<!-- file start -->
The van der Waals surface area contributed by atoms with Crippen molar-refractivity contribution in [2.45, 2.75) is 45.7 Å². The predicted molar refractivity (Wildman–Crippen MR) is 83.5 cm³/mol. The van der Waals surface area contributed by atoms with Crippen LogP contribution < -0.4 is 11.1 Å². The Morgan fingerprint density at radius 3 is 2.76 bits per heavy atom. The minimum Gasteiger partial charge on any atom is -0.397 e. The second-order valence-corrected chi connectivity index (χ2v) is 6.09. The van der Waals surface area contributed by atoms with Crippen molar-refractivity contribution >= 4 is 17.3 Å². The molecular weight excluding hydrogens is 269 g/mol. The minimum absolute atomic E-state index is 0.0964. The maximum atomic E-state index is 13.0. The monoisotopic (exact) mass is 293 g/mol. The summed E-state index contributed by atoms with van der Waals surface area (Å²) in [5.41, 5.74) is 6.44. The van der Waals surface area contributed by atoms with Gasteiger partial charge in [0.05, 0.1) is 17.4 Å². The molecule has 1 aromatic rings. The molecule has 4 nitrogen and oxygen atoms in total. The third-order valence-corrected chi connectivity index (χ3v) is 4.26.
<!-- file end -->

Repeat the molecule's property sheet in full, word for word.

The van der Waals surface area contributed by atoms with Crippen molar-refractivity contribution in [2.45, 2.75) is 45.7 Å². The predicted molar refractivity (Wildman–Crippen MR) is 83.5 cm³/mol. The van der Waals surface area contributed by atoms with Crippen LogP contribution < -0.4 is 11.1 Å². The Morgan fingerprint density at radius 3 is 2.76 bits per heavy atom. The minimum Gasteiger partial charge on any atom is -0.397 e. The second-order valence-corrected chi connectivity index (χ2v) is 6.09. The van der Waals surface area contributed by atoms with Crippen molar-refractivity contribution >= 4 is 17.3 Å². The molecular weight excluding hydrogens is 269 g/mol. The minimum absolute atomic E-state index is 0.0964. The maximum atomic E-state index is 13.0. The monoisotopic (exact) mass is 293 g/mol. The summed E-state index contributed by atoms with van der Waals surface area (Å²) in [5.41, 5.74) is 6.44. The van der Waals surface area contributed by atoms with Gasteiger partial charge in [0.05, 0.1) is 17.4 Å². The molecule has 1 aromatic rings. The molecule has 4 nitrogen and oxygen atoms in total. The third-order valence-corrected chi connectivity index (χ3v) is 4.26.